In "Fearing Fictionality," Kendall Walton explores various arguments for what exactly is going on when Charles purports to be frightened by a movie featuring a monstrous green slime.
"Charles is afraid, it is assumed, and he does not think he is in danger. So fear does not require such a belief. One then cooks up a weaker requirement so as to protect the initial assumption: Fear requires only imagining danger, it is said, or the idea of danger vividly presented" (179).Walton goes on to argue that the problem with this requirement lies in our initial assumption: that Charles actually is afraid, that what he is feeling really is fear. Pointing out that fear of something that does not exist (such as a malicious green slime) cannot possibly be the same as fear of something that does (airplane rides or rabid dogs), Walton comes up with the concept of "quasi-fear."
However, I don't take this problem of existence to be an issue, because it seems to me that fear requires one to imagine danger always, not just in the case of experiencing fiction.
During a class discussion, a classmate brought up the point that when we recognize danger in real life, it is because we imagine the potential consequences of the situation. What we're actually afraid of is something that has yet to happen. A girl who feel afraid when she sees a dog is not afraid because it is biting her, but rather because she imagines a sequence of events where the dog ends up biting her.
Of course, Walton might argue that this example is different from the example of the green slime, because the actually exists and is right there in front of her. However, I don't think that Walton would want to say that, when the same girl walks down a dim alley alone at night and feels fear, her fear isn't real just because the muggers she imagines may or may not exist. Walton's response to this example would be that even though the muggers may not actually exist, it is realistically possible for them to exist--there is no doubt in Charles' mind that there is no such thing as a green slime. In each of these cases, she believes that the danger she imagines might actually occur.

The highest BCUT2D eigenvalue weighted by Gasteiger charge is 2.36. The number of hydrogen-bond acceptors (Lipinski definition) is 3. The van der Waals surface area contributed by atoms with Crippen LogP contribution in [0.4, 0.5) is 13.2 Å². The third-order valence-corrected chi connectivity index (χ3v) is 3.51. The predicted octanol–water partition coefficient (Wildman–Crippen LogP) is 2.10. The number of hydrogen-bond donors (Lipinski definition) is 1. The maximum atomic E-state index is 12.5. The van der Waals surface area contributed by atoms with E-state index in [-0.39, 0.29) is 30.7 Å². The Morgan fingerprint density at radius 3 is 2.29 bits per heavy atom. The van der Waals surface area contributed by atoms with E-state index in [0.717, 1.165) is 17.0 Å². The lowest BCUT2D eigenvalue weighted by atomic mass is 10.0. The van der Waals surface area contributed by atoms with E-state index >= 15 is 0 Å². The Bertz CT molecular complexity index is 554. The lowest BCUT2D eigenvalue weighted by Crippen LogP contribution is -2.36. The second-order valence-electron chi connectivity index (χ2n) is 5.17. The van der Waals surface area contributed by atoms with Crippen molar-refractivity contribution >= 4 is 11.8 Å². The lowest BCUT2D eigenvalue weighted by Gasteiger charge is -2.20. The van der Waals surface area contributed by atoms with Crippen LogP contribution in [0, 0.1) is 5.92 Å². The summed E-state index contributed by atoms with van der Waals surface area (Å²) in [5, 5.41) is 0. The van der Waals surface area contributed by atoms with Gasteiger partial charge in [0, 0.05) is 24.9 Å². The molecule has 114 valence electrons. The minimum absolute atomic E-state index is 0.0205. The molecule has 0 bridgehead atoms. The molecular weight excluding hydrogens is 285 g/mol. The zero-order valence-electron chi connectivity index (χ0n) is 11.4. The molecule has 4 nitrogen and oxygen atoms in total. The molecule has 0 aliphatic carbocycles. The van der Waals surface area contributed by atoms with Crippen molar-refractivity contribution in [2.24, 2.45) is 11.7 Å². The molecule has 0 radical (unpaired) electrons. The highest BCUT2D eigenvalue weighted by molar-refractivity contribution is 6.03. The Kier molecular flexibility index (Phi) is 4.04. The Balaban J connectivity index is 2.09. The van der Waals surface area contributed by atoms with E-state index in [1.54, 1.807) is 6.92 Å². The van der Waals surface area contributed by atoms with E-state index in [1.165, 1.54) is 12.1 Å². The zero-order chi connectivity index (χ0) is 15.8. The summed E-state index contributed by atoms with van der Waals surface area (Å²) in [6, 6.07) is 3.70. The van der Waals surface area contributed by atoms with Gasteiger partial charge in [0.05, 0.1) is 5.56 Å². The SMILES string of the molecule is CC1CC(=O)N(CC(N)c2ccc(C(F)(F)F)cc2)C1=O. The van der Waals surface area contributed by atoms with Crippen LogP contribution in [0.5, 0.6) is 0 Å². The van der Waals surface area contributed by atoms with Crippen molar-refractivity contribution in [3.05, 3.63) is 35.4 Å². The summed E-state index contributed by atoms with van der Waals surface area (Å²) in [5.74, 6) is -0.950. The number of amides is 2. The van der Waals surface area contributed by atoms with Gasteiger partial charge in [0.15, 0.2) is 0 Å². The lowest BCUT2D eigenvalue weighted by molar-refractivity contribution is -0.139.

From my perspective, the requirement of belief is a jump. The student I referred to previously used an example, not of fear, of falling in love with a person you see walking on the opposite side of the street. Just as fear is a result of an imagined sequence of events, so love in this case is the result of you imagining that this person is more than just good looking but also charming and kind, that he or she returns your affections, and that you will be a good couple. None of these things have taken place, and the likelihood of them occurring is slim-to-none (I am only a little more likely to end up marrying this person than I am to marry Mr. Darcy). And yet we wouldn't want to call this feeling "quasi-attraction" instead of real attraction.
That example is not perfect, of course. But the main point is this: the object of our fear is always fictional, because fear necessarily precedes consequences (if it didn't, it wouldn't be a very useful feeling as we'd have little cause to avoid danger). Our capacity for determining and reacting to real life consequences appears to be identical to our capacity to responding to events in fictional works; our imagination seems to be used in the same way in both cases.